If war is hell, BLAZING COMBAT is heaven.
In the mid-1960s, Warren Publishing put out four issues of the quarterly, black-and-white war comics magazine, before government censorship, American Legion outcry and skittish wholesalers effectively killed it. The title’s crime? Putting a true face on war that ran opposite to the rah-rah rosy one sold by the feds.
Decades later, when “war” is pretty much a synonym for “futile,” Fantagraphics has collected the mag’s entirety for the first time, and although the subject matter is bleak, the presentation it’s been given is beautiful. This is as good as war comics get.
In short, six-page bursts, writer Archie Goodwin presents stories of heroism, courage and bravery — sometimes for good, sometimes for naught. Although the series’ Vietnam War stories were what put it in the hot seat, COMBAT covers a swath of skirmishes: both World Wars, the Korean War, the Revolutionary War, the Civil War — even the Battle of Thermopylae.
Standouts include “Enemy!,” in which an American fighter kills a German one for no reason, assuming no one cares; “Foragers,” of whom one is a soldier more interested in stealing from innocent civilians than facing the enemy; “Survival!,” a narrative of a man scouring for food by any means necessary; and “Souvenirs!,” wherein a G.I. delights in robbing foreign corpses of their gold teeth.
The EC influence is all over these tales, which typically build toward a twist ending, often to point out the grim situation of global conflicts (perhaps none better than “Long View!”). It’s serious stuff, aiming for realism than escapism. It should be noted while it’s not exactly patriotic, it’s not exactly antiwar, either. It just is. Not all stories hit as intended, but those that do, do so with a closed fist.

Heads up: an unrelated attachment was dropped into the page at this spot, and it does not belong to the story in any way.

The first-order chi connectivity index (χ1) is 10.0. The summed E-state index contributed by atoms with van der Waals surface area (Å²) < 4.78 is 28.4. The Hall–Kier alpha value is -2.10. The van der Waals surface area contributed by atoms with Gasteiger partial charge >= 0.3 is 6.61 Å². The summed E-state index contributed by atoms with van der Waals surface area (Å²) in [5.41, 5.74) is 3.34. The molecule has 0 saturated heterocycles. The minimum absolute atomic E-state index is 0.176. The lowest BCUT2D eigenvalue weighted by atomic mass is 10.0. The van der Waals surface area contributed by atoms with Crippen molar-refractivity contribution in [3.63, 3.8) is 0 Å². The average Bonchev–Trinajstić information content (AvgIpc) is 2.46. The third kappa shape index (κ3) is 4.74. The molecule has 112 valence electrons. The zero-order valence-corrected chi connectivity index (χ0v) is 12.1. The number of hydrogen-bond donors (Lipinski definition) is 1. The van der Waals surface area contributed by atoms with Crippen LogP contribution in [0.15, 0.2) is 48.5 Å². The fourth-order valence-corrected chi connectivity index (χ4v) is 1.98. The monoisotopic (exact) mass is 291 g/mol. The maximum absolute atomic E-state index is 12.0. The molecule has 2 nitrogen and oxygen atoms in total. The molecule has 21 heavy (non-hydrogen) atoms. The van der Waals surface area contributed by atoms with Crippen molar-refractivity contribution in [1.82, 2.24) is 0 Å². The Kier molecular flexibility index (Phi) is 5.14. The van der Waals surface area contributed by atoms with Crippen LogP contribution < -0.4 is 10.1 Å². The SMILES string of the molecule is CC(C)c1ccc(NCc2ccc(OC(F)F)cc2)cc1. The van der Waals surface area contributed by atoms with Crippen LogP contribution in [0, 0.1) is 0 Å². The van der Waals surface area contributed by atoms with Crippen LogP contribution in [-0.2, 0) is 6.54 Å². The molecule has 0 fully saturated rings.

Goodwin’s scripts benefit from an impressive stable of legendary artists, including John Severin, Alex Toth, Wally Wood, Angelo Torres, Joe Orlando, Reed Crandall Gene Colan and others. Frank Frazetta painted the covers, which are shown in the back, but would have been nice to see in their full size.
Making COMBAT even better is a pair of interviews conducted by Michael Catron, with Goodwin and publisher James Warren. Both discuss the magazine’s inception, creative process and eventual demise with refreshing candidness; such looks are fascinating to those interested in the publishing world.
Adam Grano deserves special mention for designing this book; in cover, endpapers, table of contents and other supplementary pages, the package is sumptuous — a deluxe, respectful treatment, yet one that won’t break the bank. As good of a job Dark Horse has done on Warren’s CREEPY and EERIE reprint collections, this one rests on a higher plane.
There’s plenty more Warren output out there from yesteryear; I’d love to see Fantagraphics rescue it. —Rod Lott